An IITB alumnus, Dr. Ajay Shah is one of India’s most influential economists, something that has been recognized by the Business Standard and Indian Express. He has held positions at the Centre for Monitoring Indian Economy, Indira Gandhi Institute for Development Research and the Ministry of Finance, and now works at NIPFP where he co-leads the NIPFP-DEA Research Program. He blogs frequently and his blog has won the ‘Best South Asian blog’ award by BH Economics Blog Awards, twice. In this exclusive article penned for us, he talks about the necessity for us to be active participants in the Indian growth project and the role of ideas in shaping society.
There has never been a better time to be born an Indian. Looking backthrough 5000 years, the world has never fallen into place in a more favourable way for the young in India today. At the same time, a glorious future for India is not inevitable destiny. All of us need to get involved, to a greater extent, into the larger public policy and political debates of the day.
After 1947, for many decades, India was mired in the `Hindu rate of growth’ of 3.5%. At a time when population growth was 2.2%, this means that per capita income grew by 1.3% per year. At this rate, per capita income doubled every 53 years. In other words, a man would have children, and his children would have children, by the time a doubling was felt. This glacial pace of change set off immense social unrest and political instability. Those early decades were a daunting time for the Indian project. When the Emergency was announced in 1976, to many observers, that was the end of the Indian story: we had turned
into yet another thuggish third world country where people were crushed under some tinpot dictator.
Luckily, we escaped from that trap. In 1977, the Janata Party moved slightly away from the socialism that peaked during the Emergency. By 1979, this started yielding results: GDP growth went up to 5.5%. In this period, India stayed a closed economy. In 1991, the opening up began. GDP growth went up further to a trend rate of 7%. By this time, population growth had declined to 1.5% per year. So at present, we have trend growth in per capita GDP of roughly 5.5 per cent per year. This yields a doubling every 12 years. This is shockingly different. A man experiences two doublings by the time his first child is born.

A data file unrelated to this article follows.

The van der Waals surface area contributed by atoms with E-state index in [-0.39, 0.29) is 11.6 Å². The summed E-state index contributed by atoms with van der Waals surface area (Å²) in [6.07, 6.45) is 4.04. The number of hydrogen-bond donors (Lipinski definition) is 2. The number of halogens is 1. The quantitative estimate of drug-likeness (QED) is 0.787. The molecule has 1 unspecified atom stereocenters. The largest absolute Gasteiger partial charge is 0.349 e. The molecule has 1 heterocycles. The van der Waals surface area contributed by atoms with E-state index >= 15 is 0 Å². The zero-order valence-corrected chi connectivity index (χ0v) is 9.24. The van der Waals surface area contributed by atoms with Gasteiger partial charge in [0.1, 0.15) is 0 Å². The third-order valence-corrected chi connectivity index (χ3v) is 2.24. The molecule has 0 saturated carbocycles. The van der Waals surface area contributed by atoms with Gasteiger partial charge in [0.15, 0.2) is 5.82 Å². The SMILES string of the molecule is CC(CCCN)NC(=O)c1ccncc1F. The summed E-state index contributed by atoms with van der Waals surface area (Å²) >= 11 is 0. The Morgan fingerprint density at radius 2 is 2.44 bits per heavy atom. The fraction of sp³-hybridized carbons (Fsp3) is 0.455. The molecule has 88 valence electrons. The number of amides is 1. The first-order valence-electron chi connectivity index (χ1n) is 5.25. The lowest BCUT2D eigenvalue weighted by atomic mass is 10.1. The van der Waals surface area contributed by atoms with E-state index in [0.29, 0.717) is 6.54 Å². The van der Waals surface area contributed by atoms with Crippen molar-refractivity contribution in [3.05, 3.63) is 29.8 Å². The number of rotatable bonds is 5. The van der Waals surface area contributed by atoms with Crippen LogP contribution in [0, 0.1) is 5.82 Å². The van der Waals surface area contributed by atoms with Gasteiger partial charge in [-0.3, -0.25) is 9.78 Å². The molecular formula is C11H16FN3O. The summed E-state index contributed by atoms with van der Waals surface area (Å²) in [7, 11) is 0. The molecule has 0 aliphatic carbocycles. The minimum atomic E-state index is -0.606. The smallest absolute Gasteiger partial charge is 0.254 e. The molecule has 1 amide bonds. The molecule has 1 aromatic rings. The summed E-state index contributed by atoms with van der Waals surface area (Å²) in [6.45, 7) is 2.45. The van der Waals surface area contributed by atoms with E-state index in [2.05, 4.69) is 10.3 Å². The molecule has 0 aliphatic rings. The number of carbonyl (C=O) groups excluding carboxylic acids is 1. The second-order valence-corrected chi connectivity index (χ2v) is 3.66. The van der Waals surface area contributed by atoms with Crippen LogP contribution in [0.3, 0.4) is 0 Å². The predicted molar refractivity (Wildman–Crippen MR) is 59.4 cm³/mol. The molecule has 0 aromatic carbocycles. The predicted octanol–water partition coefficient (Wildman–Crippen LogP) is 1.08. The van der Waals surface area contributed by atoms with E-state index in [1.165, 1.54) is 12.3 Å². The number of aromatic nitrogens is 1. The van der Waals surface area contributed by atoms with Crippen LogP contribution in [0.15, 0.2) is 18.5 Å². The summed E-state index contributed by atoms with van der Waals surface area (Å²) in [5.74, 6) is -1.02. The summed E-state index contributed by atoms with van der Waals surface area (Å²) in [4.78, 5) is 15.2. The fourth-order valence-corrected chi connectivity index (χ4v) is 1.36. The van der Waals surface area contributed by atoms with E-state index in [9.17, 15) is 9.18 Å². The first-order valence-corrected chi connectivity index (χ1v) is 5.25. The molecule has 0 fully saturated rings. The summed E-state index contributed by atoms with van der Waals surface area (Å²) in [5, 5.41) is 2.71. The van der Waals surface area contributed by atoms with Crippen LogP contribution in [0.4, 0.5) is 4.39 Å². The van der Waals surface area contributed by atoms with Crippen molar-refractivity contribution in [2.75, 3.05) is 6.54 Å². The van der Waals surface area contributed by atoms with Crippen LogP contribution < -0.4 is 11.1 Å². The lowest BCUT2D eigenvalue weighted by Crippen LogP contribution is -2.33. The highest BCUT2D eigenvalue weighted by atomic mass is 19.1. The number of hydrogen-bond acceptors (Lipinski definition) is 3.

Rapid growth has changed everything for us. It has brought us a modicum of social stability. Sophisticated observers no longer worry about India breaking up or about communist revolution.
If we look forward into the future, mechanical trend extrapolation will say that we will continue to get 7% growth, through which
aggregate GDP will double every decade, i.e. in your next 50 years GDP will go up by 32 times (and might endup bigger than the GDP of the US). This happy future, rooted in mechanical linear trend extrapolation, will assuredly not come about.
History is littered with examples of countries which sprinted for a short time and then choked on problems. These include the USSR, Japan, etc. It is relatively easy to get a growth engine going for a short time. But any package of policies that works for a short time tends to become obsolete, partly owing to the very growth that it engendered. What works in 2000 is less useful in 2010 because one doubling has taken place; 2010 is another day altogether. Just as firms need to comprehensively reorganise themselves across each doubling of revenues, countries need to comprehensively rethink all aspects of government across each doubling of GDP.
Countries that work, that succeed in generating sustained growth and prosperity through the decades, are those that continually diagnose and solve problems. This is intimately connected to the structure of the political system. Open societies are better able to continually identify weaknesses, criticise them, throw out failed rulers from positions of power, come up with new ideas in policy even when they offend the powerful, and execute a continuous if painful process of policy reform.
We in India are a moderately well functioning democracy. In some respects, we are in good shape in that our Constitution is well accepted. We will have elections for sure; every ruling coalition knows that it faces electoral accountability.